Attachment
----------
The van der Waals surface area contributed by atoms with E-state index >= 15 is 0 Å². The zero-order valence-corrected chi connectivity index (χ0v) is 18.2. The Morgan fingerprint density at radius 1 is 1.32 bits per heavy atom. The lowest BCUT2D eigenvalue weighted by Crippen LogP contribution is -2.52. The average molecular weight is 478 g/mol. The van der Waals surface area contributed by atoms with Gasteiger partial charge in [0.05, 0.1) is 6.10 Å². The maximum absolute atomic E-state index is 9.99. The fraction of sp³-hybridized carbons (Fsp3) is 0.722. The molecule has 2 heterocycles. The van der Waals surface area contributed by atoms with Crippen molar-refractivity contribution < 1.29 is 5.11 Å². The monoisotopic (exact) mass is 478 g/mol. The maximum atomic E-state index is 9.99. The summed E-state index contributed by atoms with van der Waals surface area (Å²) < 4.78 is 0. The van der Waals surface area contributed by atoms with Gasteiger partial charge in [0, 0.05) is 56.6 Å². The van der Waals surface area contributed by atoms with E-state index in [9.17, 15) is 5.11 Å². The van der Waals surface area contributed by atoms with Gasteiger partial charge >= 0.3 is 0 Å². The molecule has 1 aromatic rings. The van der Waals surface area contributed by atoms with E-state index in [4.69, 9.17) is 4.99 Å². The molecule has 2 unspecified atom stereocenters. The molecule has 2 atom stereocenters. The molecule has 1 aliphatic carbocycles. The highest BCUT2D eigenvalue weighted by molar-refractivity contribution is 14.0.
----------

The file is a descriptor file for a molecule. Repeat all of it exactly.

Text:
The van der Waals surface area contributed by atoms with E-state index >= 15 is 0 Å². The zero-order valence-corrected chi connectivity index (χ0v) is 18.2. The Morgan fingerprint density at radius 1 is 1.32 bits per heavy atom. The lowest BCUT2D eigenvalue weighted by Crippen LogP contribution is -2.52. The average molecular weight is 478 g/mol. The van der Waals surface area contributed by atoms with Gasteiger partial charge in [0.05, 0.1) is 6.10 Å². The maximum absolute atomic E-state index is 9.99. The fraction of sp³-hybridized carbons (Fsp3) is 0.722. The molecule has 2 heterocycles. The van der Waals surface area contributed by atoms with Crippen molar-refractivity contribution < 1.29 is 5.11 Å². The monoisotopic (exact) mass is 478 g/mol. The maximum atomic E-state index is 9.99. The summed E-state index contributed by atoms with van der Waals surface area (Å²) < 4.78 is 0. The van der Waals surface area contributed by atoms with Gasteiger partial charge in [0, 0.05) is 56.6 Å². The van der Waals surface area contributed by atoms with E-state index in [9.17, 15) is 5.11 Å². The van der Waals surface area contributed by atoms with Gasteiger partial charge >= 0.3 is 0 Å². The molecule has 1 aromatic rings. The van der Waals surface area contributed by atoms with E-state index in [4.69, 9.17) is 4.99 Å². The molecule has 2 unspecified atom stereocenters. The molecule has 2 atom stereocenters. The molecule has 1 aliphatic carbocycles. The highest BCUT2D eigenvalue weighted by molar-refractivity contribution is 14.0.